Infection control knowledge and practices related to HIV among Nigerian dentists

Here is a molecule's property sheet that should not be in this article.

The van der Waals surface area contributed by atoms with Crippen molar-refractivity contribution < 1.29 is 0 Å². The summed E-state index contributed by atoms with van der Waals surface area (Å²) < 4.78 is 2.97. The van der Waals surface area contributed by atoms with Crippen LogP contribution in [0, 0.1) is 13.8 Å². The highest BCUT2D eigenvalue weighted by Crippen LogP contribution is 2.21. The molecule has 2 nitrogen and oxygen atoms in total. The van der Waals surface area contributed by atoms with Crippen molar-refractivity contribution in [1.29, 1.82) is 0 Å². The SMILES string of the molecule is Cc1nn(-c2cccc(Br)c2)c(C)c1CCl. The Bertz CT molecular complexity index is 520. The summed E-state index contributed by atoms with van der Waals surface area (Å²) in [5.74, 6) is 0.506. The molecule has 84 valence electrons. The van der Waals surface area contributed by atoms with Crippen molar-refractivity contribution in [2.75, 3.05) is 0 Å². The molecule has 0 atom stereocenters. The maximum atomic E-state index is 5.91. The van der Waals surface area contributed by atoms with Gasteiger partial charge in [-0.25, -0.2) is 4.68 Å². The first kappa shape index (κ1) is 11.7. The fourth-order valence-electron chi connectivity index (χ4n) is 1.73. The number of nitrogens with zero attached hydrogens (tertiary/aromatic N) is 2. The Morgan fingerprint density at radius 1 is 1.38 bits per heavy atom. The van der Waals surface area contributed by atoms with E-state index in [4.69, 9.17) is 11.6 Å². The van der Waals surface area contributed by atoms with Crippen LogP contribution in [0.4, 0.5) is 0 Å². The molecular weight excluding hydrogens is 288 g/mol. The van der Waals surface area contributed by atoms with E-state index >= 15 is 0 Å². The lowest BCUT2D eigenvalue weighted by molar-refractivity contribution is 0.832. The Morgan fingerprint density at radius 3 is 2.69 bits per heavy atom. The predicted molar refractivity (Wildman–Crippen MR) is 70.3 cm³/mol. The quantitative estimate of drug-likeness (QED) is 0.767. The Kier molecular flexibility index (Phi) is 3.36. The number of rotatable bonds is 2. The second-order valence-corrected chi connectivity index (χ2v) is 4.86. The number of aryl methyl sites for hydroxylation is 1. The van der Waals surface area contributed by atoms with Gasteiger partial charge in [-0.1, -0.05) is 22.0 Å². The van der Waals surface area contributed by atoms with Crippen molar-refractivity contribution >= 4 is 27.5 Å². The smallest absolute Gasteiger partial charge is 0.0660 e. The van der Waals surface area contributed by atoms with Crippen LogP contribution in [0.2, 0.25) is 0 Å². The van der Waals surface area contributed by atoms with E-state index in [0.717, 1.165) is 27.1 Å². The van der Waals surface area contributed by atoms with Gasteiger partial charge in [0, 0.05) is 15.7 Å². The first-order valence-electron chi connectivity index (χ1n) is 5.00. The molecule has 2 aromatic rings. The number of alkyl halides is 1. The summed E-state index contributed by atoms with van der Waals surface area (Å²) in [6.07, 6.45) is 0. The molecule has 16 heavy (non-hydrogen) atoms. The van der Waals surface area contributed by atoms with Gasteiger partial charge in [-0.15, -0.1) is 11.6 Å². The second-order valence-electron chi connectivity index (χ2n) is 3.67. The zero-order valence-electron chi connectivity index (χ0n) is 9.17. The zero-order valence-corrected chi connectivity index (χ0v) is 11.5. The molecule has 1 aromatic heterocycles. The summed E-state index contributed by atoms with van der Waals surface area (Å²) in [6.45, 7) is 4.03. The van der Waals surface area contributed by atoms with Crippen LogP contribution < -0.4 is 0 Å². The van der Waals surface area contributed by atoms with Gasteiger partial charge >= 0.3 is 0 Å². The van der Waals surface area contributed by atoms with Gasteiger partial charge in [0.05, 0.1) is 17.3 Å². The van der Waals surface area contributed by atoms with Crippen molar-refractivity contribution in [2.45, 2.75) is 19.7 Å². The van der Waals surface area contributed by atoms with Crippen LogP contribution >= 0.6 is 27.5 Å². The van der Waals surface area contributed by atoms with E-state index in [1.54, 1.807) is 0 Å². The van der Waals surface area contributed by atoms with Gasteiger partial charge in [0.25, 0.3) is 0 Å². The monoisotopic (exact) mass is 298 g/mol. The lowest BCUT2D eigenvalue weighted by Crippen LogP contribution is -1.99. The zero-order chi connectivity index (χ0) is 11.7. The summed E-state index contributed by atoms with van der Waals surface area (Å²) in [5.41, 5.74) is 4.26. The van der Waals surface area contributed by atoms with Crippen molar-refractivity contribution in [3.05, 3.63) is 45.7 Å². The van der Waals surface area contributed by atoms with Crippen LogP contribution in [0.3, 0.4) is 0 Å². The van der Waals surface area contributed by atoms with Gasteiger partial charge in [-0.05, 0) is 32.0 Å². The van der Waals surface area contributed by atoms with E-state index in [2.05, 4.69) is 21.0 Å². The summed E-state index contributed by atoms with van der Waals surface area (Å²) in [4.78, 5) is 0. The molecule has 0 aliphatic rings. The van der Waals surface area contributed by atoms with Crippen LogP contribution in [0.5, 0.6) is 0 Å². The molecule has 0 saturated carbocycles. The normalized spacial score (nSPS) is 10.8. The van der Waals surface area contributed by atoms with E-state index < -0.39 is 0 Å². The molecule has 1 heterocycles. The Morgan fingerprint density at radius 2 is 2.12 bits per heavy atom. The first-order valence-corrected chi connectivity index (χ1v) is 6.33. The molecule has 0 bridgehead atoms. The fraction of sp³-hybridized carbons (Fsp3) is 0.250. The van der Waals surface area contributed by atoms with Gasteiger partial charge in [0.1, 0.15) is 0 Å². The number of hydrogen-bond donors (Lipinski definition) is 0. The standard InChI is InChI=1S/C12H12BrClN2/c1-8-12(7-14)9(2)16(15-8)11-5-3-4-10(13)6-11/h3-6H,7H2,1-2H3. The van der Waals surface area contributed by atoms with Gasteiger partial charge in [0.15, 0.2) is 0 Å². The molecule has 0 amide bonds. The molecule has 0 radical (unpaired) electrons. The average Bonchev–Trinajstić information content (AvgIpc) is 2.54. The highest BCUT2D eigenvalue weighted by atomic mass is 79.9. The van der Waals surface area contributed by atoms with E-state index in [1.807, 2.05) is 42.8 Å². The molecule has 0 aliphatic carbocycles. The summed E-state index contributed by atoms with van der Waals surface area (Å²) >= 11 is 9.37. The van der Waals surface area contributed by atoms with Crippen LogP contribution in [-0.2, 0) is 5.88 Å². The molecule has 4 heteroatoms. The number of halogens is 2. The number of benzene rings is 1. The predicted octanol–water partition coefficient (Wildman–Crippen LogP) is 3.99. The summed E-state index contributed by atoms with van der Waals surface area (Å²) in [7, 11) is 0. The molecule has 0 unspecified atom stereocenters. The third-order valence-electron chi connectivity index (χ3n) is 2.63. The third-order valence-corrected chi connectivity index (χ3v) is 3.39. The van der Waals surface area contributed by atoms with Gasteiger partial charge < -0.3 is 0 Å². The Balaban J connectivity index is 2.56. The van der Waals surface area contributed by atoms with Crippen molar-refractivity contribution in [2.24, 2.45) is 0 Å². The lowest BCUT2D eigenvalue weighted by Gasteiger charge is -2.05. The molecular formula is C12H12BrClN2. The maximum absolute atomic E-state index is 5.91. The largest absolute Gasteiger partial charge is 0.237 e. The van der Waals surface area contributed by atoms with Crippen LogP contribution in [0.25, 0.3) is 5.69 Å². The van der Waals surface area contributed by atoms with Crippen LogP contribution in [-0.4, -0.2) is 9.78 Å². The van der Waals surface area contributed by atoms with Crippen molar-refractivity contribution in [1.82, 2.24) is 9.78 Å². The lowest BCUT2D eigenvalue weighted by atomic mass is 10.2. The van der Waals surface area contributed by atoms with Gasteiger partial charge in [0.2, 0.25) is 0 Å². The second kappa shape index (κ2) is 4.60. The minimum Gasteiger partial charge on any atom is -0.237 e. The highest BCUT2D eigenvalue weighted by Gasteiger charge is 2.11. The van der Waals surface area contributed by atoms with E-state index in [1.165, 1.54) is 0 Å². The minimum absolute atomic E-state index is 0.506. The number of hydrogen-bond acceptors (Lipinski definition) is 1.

BACKGROUND: Many diseases including HIV/AIDS can be transmitted in the dental setting when effective infection control procedures are ignored. The aim of this study, therefore, was to evaluate the infection control knowledge and practices of Nigerian dentists in the era of HIV/AIDS. METHODOLOGY: Information on knowledge of transmission of HIV, occupational vulnerability, infection control practices, and opinion on adequacy of infection control facilities were gathered from dentists through a self-administered questionnaire. Knowledge was assessed on a total score of 20 questions. RESULTS: Only 3.6% of the dentists had poor knowledge. Younger males and dentists working in teaching hospitals had significantly better knowledge than their counterparts. While 40.8% believed HIV could be transmitted through saliva, only 43.2% knew it could be transmitted through the conjunctiva. Most (93.2%) wore gloves routinely and the most common barrier to glove use was non-availability. Most (79.2%) used autoclaves for sterilization; however, chemical disinfectants and boiling were also used. The majority (72.4%) believed the facilities for infection control in their centres were inadequate. Close to half of the respondents (47.6%; n = 118) rated the occupational risk of becoming infected with HIV as high. CONCLUSION: The results of this study have shown that while the level of knowledge of the dentists was generally acceptable, there were still some misconceptions on the transmission and occupational vulnerability of HIV. It also indicates only partial compliance with recommended infection control procedures among Nigerian dentists as a result of inadequate supplies.